One of the biggest issues open water swimmers have is developing the ability to swim straight. Without the sides of the pool or the line on the bottom, most swimmers get lost and lose track of where they are swimming. Truth is, we get spoiled by the lane lines in the pool and we don’t need to think about swimming straight. Think about your last swim, did you lose track of what you were doing and run into the lane line or the side of the pool? If so, you probably won’t swim straight in the open water without learning how your body guides you in the water.
To start thinking about how your body moves forward in the water, we first have to think about the parts of our body that tell our body where to go. In your horizontal position, your head and your lead arm are the body parts that are in the front. From now on, I want you to think of your lead arm as the part that is pointing your body to your goal. That goal can be as far away as a dock, a house, a buoy, or as close and simple as the other end of the pool. Every time your lead arm goes in and reaches to the extension of the glide, think of it pointing you to the current goal. Your lead arm has now become a guiding arm.
In open water, you want to use your sighting to see where your goal is and then hold that goal in your mind and point your lead arms to the goal you just sighted. As you point your arm, rotate your body, and stretch your whole body to the goal. When you sight again, get that same goal in your view and see how far off you are. Adjust your swim from there and point the lead arms, body, and rotation to the goal. If you are pulling to the right, check your right arm for the entry and the pull and make sure the left lead arm is not entering, crossing the midline, and pointing the body to the right. You can do the same adjustments for pulling to the left.
The other aspect to take into account when talking about swimming straight is the rotation. Yes, the rotation moves the body from side to side but you want to make sure the body is pushing the power it is generating forward toward your goal and not just moving it side to side. We will talk more about this topic when we discuss generating power.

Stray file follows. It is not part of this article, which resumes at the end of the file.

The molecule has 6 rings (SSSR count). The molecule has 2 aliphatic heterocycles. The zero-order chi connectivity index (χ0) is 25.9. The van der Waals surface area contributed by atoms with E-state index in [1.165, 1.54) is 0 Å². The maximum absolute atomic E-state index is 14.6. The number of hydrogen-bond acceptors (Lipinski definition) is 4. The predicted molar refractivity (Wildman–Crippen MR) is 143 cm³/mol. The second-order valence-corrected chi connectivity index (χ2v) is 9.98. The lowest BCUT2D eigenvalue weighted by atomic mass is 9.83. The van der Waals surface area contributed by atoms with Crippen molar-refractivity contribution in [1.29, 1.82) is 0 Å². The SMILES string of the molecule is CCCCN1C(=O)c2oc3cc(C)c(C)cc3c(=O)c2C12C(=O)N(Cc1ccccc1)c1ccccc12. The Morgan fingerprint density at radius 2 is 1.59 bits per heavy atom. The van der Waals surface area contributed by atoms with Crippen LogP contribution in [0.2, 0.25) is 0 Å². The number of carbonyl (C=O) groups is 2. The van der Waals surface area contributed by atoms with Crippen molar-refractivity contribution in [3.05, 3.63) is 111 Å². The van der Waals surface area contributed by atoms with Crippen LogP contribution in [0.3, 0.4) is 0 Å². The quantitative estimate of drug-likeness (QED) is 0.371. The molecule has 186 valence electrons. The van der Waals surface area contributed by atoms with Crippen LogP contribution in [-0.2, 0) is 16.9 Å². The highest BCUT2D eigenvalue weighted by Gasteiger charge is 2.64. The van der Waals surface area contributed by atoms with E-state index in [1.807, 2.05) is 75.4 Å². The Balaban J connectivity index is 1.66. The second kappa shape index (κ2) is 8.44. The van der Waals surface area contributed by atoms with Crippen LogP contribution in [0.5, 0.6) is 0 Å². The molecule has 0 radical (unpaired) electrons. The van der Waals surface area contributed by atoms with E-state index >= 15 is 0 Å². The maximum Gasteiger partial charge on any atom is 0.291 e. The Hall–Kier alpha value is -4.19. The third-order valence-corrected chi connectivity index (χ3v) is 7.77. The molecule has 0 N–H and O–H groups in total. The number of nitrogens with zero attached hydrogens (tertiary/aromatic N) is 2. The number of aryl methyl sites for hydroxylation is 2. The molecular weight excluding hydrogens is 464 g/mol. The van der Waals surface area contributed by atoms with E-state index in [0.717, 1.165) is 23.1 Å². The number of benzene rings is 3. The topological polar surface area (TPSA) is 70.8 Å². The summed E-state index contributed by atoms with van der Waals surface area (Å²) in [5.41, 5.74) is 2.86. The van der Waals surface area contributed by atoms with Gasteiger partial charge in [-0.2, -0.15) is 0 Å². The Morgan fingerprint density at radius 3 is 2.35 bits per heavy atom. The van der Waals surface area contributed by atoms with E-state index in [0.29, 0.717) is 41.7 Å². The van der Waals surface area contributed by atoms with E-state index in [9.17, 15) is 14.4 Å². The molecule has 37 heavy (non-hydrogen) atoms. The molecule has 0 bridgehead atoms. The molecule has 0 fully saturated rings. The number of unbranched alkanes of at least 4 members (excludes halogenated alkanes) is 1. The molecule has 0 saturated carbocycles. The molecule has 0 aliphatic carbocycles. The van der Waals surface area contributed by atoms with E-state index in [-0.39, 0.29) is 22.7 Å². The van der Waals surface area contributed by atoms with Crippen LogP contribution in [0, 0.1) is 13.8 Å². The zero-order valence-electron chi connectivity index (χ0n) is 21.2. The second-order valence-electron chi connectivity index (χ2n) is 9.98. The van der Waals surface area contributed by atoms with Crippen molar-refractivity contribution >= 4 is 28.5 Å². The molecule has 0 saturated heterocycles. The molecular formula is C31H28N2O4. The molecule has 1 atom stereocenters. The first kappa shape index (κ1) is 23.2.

Eyes Closed Drill
A great drill to do in the pool is an eyes closed swim. Please only attempt this drill if you have a lane to yourself or you and your lane partner can take turns starting and swimming the length of the pool. You should also know an average number of strokes you usually take to get to the other side of the pool. I prefer to do this drill with a catchup stroke so one hand is always above the head. That way, you won’t hit the wall with your head. Never attempt this drill when circle swimming.
For the eyes closed set, start right over the line on the bottom, get a set picture of the other side of the pool in your mind, close your eyes, aim your lead arm for the picture of the other side that is in your mind, and keep track of how many strokes you can do without hitting the lane lines. Don’t forget to keep track of your average number of strokes to get to the other side so you don’t bang into the side of the pool too hard.
If you are having trouble with your right arm crossing your midline, think of that arm pointing for 1:00 on the clock (where 12:00 is directly in front of your head). If you are still not in line with your shoulder, go to 2:00. Similarly with the left, you want to think of going to 11:00 or 10:00. The reason for this is that your body is used to crossing your midline so that is where it thinks your 12:00 is. By widening the arm, we correct to 12:00 and right in line with the shoulder.
When swimming, pay attention to each side and see if one side seems stronger than the other. If so, back off on the power for the strong side and work some single arm drills to get the weaker arm closer to the strong arm. Then you can slowly increase the strength on the strong side as the other side catches up. A good balanced stroke with guiding lead arms which pushes the power forward is the key to a straight swim.